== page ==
I recently re-watched the movie, “The Station Agent”, and afterward began fantasizing of living in an old train depot. Finn (Peter Dinklage) is a man born with dwarfism who loves trains, and is willed an abandoned train depot by his elderly employer. I thought that a small, restored train depot would make a perfect tiny house, especially if you don’t mind the sound of trains.
Finn’s depot was filmed at the Newfoundland train station in Dover, New Jersey. I found a few other beautifully designed train depots in the area that have been converted into museums or historical markers.
The train depot used to be a visitor’s first view of a new town as the train they were on came chugging into the station. According to the Railroad Station Historical Society, railroad stations are designated locations along railroad lines to serve the handling of passengers, freight, and other commodities; as traffic control, maintenance, and/or communication centers.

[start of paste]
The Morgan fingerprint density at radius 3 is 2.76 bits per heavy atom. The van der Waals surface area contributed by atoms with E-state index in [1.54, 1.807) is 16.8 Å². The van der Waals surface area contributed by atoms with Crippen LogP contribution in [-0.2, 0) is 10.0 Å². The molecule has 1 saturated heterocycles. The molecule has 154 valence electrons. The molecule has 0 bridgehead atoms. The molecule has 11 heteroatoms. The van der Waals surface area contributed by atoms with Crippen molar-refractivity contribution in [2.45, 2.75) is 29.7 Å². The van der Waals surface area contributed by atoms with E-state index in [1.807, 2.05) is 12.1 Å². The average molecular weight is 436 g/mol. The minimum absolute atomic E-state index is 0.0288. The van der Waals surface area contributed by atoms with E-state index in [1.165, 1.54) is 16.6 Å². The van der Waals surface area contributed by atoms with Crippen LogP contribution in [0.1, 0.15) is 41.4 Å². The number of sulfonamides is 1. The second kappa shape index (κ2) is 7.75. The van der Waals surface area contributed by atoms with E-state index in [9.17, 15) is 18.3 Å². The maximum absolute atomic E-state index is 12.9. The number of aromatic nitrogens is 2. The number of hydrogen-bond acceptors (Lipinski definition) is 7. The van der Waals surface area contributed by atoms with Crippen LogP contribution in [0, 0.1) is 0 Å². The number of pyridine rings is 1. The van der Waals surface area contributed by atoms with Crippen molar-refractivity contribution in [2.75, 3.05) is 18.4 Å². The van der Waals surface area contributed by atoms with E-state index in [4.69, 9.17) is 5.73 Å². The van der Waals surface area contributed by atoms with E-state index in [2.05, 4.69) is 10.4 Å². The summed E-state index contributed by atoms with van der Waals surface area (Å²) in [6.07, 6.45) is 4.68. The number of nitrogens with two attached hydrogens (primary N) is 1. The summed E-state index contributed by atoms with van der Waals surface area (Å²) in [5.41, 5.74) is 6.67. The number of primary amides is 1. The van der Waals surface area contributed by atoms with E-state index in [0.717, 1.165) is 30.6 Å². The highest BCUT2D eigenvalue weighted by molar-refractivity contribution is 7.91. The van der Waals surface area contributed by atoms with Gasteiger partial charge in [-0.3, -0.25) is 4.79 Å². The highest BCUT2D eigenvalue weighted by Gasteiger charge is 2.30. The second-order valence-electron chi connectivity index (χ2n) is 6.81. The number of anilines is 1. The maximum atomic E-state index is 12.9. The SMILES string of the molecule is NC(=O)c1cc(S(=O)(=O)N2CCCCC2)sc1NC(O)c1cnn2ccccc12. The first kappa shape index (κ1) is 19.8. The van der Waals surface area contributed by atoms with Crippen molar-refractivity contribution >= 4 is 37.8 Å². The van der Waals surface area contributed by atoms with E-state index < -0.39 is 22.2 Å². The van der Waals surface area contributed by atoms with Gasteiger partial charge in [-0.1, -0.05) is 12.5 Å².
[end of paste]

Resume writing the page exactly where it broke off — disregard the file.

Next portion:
Often stations were marked by buildings including depots, towers, and maintenance facilities and almost always by a sign visible from the tracks. The word “station” is often used interchangeably with “depot”, but it refers to much more or less than a depot. The word “depot” is appropriate for a structure serving the public at a station.
We would love to hear of any train depots or other structures near you that would make a wonderful tiny house: a silo, an old train car (a la Maude from “Harold and Maude”), an old barn, a firestation or even a lighthouse.
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